Tuesday, 20 September 2016

Praises and the Link to Procrastination

by Eleanor Barber


Contrary to the belief that praising children will improve their self esteem and their want to learn, in some cases it can actually be detrimental to the two aspects and can even lead to children seeing certain praises as a punishment instead.

I recently found out that people who are particularly prone to procrastination are children who grew up either with unusually high expectations put on them  or exhibited talents early on and then after when they started to do average it was met with concern from teachers and parents. These factors can lead to people especially older children, who are still in a learning environment such as teenagers , being very self critical of their work even if they got one of the top marks  because they should have "done better".  "Gifted students" from as early as reception can exhibit signs of low self esteem and persistence after a setback.

The solution  to have adults who are less likely to procrastinate is relatively simple but it starts very early in the persons life, as soon as they start to understand others around them.  The solution is to tell them that they worked hard, not that they did good at the certain things due to their intelligence or their talent.  Intelligence and talent are innate skills, that people have no control over, however with hard work and determination they can become better than people who viewed themselves as being talented in the field. "Gifted children" tend to count their intelligence or talent as a trait and as something they can't change whereas the children praised for effort see intelligence differently and as something that can be improved upon.

Research by Dr Carol Dweck has shown  that when emphasis is placed on effort instead of talent,  it's easier for a child to see mistakes as a learning opportunity, rather than something they will never be good at. Children who were praised for their effort had a more open mindset and were willing to do more challenging work than children praised for their intelligence, who were reluctant to put themselves in situations where they could fail or even simply not be the best in the particular field. "Gifted children" often see failure as the end of the world and have difficulty overcoming failures and continuing with the certain thing they are trying to do, this is due to the fact unlike their peers who were praised for effort they find it hard to see that they can learn from their mistakes so do not try to do things outside of their comfort zone.  The children who were praised for effort liked to compare their results with people who got higher scores so they could learn from their mistakes. This is contrary to the children praised for their intelligence who compared their scores with children who scored lower so that they reassure themselves that they were still good.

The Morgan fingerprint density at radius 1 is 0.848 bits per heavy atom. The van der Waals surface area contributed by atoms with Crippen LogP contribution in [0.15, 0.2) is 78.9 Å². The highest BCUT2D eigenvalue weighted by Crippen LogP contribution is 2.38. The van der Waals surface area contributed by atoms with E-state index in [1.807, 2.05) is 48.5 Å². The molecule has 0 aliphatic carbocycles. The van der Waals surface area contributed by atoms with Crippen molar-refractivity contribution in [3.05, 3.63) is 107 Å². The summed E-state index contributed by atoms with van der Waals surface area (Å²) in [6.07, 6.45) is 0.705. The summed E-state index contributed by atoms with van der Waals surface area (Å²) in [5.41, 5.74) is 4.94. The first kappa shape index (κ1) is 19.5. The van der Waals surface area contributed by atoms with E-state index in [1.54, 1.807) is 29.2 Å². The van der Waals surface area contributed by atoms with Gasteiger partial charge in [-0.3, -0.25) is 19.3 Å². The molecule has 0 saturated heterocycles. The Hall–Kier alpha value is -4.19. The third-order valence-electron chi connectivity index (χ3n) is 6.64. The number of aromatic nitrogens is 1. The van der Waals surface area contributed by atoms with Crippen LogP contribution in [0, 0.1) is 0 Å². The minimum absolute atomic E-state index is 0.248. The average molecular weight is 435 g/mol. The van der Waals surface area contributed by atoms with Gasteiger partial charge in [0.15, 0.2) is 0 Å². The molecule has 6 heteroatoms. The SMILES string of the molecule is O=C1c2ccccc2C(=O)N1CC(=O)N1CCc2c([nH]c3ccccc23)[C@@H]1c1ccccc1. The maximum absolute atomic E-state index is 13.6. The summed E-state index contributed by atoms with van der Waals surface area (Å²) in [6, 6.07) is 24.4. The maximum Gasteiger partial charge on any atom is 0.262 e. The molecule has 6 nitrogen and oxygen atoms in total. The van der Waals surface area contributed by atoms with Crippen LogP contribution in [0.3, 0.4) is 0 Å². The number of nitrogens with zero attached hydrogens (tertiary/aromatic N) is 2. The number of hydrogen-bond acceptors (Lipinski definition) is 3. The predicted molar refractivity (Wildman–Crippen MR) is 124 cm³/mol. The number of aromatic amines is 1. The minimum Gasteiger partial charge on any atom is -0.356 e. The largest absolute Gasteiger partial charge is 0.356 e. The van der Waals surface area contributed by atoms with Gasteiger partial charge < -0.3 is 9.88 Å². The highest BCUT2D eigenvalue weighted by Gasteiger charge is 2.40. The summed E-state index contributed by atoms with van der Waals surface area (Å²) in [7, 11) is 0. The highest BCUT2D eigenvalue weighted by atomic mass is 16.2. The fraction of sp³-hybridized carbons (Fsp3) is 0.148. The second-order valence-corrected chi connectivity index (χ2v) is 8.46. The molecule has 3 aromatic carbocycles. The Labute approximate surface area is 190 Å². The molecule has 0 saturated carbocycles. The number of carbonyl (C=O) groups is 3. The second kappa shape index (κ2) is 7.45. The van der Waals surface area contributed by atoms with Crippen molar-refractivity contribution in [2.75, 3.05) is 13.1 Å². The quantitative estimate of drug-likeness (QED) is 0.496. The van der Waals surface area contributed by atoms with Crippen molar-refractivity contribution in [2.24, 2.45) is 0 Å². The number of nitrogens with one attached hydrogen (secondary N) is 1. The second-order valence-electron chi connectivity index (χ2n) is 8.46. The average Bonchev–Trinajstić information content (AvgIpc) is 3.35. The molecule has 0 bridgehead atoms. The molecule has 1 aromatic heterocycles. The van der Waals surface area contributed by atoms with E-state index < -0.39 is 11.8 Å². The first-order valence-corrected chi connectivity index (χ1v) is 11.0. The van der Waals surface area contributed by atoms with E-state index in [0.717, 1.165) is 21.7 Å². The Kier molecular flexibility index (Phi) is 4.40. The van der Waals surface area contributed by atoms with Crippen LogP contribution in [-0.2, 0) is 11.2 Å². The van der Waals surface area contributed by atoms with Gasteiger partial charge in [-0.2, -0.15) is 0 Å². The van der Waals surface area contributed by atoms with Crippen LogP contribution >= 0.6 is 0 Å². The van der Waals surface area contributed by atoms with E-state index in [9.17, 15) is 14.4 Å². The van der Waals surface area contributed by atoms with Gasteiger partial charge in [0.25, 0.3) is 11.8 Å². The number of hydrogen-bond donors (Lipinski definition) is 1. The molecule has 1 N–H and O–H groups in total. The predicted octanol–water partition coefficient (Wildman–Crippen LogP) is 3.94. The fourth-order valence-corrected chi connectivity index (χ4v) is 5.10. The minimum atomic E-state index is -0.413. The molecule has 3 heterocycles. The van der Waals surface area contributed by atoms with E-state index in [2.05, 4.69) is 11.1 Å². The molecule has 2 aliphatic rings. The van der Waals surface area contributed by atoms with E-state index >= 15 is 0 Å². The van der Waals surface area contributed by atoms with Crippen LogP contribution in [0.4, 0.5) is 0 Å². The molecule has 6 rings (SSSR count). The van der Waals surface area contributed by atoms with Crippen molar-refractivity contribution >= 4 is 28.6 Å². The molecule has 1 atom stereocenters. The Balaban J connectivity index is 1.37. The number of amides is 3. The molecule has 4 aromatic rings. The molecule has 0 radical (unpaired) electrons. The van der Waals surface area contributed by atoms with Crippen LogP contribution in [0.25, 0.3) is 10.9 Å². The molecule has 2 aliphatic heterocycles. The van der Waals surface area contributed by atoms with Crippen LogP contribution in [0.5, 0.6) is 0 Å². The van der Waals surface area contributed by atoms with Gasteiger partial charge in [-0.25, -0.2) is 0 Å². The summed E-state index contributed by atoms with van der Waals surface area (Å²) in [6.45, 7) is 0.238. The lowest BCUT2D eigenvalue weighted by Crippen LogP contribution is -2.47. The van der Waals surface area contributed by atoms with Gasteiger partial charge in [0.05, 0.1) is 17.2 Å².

This does not necessarily stop in childhood but can carry on until university and even later on in life because adults praised for intelligence do not ask for help because they feel like they are meant to be smart and to know all the answers, so aren't sure what to do when they need help as they didn't like to ask for help as young children.  Although there is no evidence that  "gifted children"  experience more anxiety  and depression disorders they are being particularly prevalent in children and "gifted students" who spend more time inside doing homework due to pressure put on by themselves than outside may be particularly vulnerable due to an increase of social isolation.


In conclusion children who are praised for their hard work instead of their talents tend to do better after a setback, thus being less likely to procrastinate and exhibit less signs of low self esteem than children who were praised for their effort. 

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